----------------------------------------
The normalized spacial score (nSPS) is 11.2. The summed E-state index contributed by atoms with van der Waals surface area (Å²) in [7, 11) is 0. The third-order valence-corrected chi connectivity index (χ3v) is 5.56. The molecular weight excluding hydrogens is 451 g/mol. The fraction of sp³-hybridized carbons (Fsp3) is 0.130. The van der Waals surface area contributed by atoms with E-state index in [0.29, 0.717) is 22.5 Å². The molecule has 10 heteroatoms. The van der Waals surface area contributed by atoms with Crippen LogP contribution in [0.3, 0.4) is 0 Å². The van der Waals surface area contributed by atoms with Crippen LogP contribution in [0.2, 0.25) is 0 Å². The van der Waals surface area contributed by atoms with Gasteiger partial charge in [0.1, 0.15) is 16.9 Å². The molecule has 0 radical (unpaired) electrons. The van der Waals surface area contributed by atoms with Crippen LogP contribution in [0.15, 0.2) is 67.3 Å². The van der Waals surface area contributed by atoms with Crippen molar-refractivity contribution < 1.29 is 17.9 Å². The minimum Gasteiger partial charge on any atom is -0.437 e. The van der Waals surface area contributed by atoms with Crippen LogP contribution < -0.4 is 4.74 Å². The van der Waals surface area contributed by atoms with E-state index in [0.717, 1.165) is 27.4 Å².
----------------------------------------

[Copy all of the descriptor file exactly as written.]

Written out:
The normalized spacial score (nSPS) is 11.2. The summed E-state index contributed by atoms with van der Waals surface area (Å²) in [7, 11) is 0. The third-order valence-corrected chi connectivity index (χ3v) is 5.56. The molecular weight excluding hydrogens is 451 g/mol. The fraction of sp³-hybridized carbons (Fsp3) is 0.130. The van der Waals surface area contributed by atoms with E-state index in [0.29, 0.717) is 22.5 Å². The molecule has 10 heteroatoms. The van der Waals surface area contributed by atoms with Crippen LogP contribution in [0.3, 0.4) is 0 Å². The van der Waals surface area contributed by atoms with Crippen LogP contribution in [0.2, 0.25) is 0 Å². The van der Waals surface area contributed by atoms with Gasteiger partial charge in [0.1, 0.15) is 16.9 Å². The molecule has 0 radical (unpaired) electrons. The van der Waals surface area contributed by atoms with Crippen LogP contribution in [0.15, 0.2) is 67.3 Å². The van der Waals surface area contributed by atoms with Crippen molar-refractivity contribution < 1.29 is 17.9 Å². The minimum Gasteiger partial charge on any atom is -0.437 e. The van der Waals surface area contributed by atoms with Crippen LogP contribution < -0.4 is 4.74 Å². The van der Waals surface area contributed by atoms with E-state index in [0.717, 1.165) is 27.4 Å².